Pension liabilities high in German companies
16 August 2006, AMSTERDAM - Pensions risk exposure in top German companies is 20 percent higher than in large UK and Dutch firms and three times greater than in French organisations, new research shows.
16 August 2006
AMSTERDAM - Pensions risk exposure in top German companies is 20 percent higher than in large UK and Dutch firms and three times greater than in French organisations, new research shows.
The analysis by Mercer Human Resource Consulting reveals that pension deficits represent 12 percent of company value in Germany compared to 4 percent in France, 3 percent in the UK and US and 2 percent in the Netherlands.
The survey also shows that a significant proportion of pension liabilities in German companies remain unsecured by assets, despite large-scale voluntary funding by some firms.
"The research shows how much risk top European companies are shouldering in their pension schemes," said Tim Keogh of Mercer. "Pension liabilities have a large bearing on the financial structure of major German-owned companies, with UK and Dutch-based firms following shortly behind."
Keogh explains that even if schemes are well secured by assets, "they are still exposed to longevity risk. If life expectancy increased by 10 percent, the effect on German companies would be 20 percent greater than on UK and Dutch firms and three times more than on French organisations."
The analysis shows that the combined value of pension liabilities in the biggest German-based companies (the DAX 30) is equivalent to 31 percent of the organisations' market capitalisation. This pension risk exposure is around a fifth higher than for the top UK (FTSE 100) and Dutch (AEX 25) companies, which have liabilities equating to 26 percent of their market capitalisation.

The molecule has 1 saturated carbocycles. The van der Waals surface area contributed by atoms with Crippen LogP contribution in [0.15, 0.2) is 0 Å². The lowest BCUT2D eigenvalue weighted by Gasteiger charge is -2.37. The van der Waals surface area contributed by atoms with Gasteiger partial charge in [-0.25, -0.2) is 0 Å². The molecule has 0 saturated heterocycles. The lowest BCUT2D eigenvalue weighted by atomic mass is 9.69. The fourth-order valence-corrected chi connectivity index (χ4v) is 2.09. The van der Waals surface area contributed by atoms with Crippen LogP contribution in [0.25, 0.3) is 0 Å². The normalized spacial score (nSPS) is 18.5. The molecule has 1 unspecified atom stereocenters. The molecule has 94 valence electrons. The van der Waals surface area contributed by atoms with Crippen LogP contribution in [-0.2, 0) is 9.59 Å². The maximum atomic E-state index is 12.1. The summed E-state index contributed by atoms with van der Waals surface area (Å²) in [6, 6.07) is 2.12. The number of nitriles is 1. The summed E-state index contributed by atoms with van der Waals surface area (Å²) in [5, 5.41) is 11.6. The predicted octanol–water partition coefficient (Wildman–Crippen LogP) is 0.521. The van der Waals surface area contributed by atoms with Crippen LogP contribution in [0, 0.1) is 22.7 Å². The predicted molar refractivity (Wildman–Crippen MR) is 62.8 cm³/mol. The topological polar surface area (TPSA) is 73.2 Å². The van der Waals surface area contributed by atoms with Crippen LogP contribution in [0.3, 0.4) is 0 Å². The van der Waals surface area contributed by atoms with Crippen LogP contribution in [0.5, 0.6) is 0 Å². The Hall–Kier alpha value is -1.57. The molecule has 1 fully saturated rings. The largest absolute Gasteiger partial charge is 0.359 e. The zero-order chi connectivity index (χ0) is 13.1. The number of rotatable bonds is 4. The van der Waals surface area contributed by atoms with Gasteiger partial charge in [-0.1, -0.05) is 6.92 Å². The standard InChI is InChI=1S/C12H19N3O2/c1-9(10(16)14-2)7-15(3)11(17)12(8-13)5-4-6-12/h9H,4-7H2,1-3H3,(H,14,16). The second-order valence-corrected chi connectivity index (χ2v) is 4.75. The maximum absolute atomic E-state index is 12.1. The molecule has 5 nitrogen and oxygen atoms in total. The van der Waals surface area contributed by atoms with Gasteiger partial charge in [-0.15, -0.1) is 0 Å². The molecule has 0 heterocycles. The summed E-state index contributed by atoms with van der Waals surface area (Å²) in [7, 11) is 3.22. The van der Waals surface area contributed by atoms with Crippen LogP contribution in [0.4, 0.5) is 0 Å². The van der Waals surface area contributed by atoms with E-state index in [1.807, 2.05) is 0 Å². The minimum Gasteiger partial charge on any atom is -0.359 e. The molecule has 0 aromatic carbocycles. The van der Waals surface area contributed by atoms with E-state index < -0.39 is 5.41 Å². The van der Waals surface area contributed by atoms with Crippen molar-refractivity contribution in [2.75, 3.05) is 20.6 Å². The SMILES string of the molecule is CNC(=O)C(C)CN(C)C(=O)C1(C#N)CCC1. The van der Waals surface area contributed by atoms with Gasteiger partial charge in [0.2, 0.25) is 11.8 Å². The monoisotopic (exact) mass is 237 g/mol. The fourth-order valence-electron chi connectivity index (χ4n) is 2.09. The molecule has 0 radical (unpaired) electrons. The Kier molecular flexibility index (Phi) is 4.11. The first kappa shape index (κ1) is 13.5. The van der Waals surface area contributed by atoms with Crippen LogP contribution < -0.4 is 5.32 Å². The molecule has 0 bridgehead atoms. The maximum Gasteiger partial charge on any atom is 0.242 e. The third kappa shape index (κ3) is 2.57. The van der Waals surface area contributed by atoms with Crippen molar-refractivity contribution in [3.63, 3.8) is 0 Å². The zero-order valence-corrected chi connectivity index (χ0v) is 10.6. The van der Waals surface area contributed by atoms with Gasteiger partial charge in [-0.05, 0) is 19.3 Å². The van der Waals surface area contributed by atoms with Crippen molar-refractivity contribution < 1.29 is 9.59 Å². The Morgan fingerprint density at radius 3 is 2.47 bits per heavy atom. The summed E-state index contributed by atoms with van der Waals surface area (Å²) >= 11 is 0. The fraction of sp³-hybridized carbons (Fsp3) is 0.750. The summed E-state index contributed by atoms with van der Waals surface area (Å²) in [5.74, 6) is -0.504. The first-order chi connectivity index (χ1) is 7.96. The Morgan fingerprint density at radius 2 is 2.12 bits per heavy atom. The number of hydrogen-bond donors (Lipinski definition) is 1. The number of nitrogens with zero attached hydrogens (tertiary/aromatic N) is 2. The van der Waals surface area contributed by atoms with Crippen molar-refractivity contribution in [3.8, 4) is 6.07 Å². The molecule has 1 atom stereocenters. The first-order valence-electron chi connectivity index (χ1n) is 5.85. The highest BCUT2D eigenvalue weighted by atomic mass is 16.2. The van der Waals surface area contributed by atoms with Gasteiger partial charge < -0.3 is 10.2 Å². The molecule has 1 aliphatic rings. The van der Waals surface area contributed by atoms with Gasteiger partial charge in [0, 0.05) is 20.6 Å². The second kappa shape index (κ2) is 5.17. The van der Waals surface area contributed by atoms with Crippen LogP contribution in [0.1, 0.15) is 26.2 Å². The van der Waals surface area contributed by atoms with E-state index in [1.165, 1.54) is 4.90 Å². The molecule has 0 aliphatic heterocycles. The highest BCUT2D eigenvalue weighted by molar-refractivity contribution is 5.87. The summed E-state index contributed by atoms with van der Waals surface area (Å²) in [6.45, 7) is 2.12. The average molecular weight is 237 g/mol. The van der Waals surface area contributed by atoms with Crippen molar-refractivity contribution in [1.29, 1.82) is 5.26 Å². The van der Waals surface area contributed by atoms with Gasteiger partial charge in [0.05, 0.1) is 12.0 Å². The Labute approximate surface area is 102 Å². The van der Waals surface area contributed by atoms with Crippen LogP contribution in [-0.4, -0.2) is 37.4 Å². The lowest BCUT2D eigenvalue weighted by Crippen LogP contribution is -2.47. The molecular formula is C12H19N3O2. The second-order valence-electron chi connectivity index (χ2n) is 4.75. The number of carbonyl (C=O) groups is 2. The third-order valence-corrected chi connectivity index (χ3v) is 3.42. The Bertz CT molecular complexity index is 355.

Furthermore, the largest French-owned companies (CAC 40) have pension liabilities equivalent to just 10 percent of their market capitalisation, which means their risk exposure is less than a third of that of German companies. In comparison, pension liabilities in the top US companies (S&P 500) amount to 15 percent of their market capitalisation.
Many of the large European companies surveyed by Mercer are multinationals and much of their pension exposure lies outside their home country. For example, said Keogh, "French companies may have little pension exposure in France, but significant liabilities through subsidiaries in the US, UK, and Germany, where defined benefit pension provision is far more prevalent."
German-owned companies stand out as a group as a much larger proportion of their finance, and therefore business risk, comes from pension commitments.
While German companies have a significant proportion of unfunded pension liabilities, the research shows they are ploughing much more money into their schemes than needed to cover the cost of new benefits.
"One reason companies give for making large pension contributions and taking pension assets and liabilities off the balance sheet," said Keogh, "is to improve reported company performance and credit ratings."
Copyright Expatica 2006
Subject: German news